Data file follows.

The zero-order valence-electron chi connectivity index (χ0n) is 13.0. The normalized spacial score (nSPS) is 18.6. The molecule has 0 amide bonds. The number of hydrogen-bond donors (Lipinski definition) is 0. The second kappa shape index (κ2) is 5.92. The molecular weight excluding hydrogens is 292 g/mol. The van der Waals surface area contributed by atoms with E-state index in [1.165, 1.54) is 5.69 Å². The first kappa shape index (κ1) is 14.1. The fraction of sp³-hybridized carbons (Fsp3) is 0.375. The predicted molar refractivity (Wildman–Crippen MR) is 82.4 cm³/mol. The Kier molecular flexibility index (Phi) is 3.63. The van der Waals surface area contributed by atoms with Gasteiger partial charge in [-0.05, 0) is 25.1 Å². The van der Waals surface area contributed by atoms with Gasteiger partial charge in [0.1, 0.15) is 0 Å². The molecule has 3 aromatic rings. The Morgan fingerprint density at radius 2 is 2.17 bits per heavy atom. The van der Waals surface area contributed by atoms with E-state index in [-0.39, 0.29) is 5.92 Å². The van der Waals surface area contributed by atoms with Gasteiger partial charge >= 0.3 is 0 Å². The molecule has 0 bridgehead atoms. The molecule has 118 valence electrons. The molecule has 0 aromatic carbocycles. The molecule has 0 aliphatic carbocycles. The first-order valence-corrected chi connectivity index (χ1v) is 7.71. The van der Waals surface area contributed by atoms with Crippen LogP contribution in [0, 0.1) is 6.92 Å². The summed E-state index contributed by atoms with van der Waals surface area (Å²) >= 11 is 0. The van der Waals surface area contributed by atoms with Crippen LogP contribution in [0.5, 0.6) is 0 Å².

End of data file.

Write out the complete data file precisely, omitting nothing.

The zero-order valence-electron chi connectivity index (χ0n) is 13.0. The normalized spacial score (nSPS) is 18.6. The molecule has 0 amide bonds. The number of hydrogen-bond donors (Lipinski definition) is 0. The second kappa shape index (κ2) is 5.92. The molecular weight excluding hydrogens is 292 g/mol. The van der Waals surface area contributed by atoms with E-state index in [1.165, 1.54) is 5.69 Å². The first kappa shape index (κ1) is 14.1. The fraction of sp³-hybridized carbons (Fsp3) is 0.375. The predicted molar refractivity (Wildman–Crippen MR) is 82.4 cm³/mol. The Kier molecular flexibility index (Phi) is 3.63. The van der Waals surface area contributed by atoms with Gasteiger partial charge in [-0.05, 0) is 25.1 Å². The van der Waals surface area contributed by atoms with Gasteiger partial charge in [0.1, 0.15) is 0 Å². The molecule has 3 aromatic rings. The Morgan fingerprint density at radius 2 is 2.17 bits per heavy atom. The van der Waals surface area contributed by atoms with E-state index in [-0.39, 0.29) is 5.92 Å². The van der Waals surface area contributed by atoms with Gasteiger partial charge >= 0.3 is 0 Å². The molecule has 0 bridgehead atoms. The molecule has 118 valence electrons. The molecule has 0 aromatic carbocycles. The molecule has 0 aliphatic carbocycles. The first-order valence-corrected chi connectivity index (χ1v) is 7.71. The van der Waals surface area contributed by atoms with Crippen LogP contribution in [0, 0.1) is 6.92 Å². The summed E-state index contributed by atoms with van der Waals surface area (Å²) >= 11 is 0. The van der Waals surface area contributed by atoms with Crippen LogP contribution in [0.5, 0.6) is 0 Å².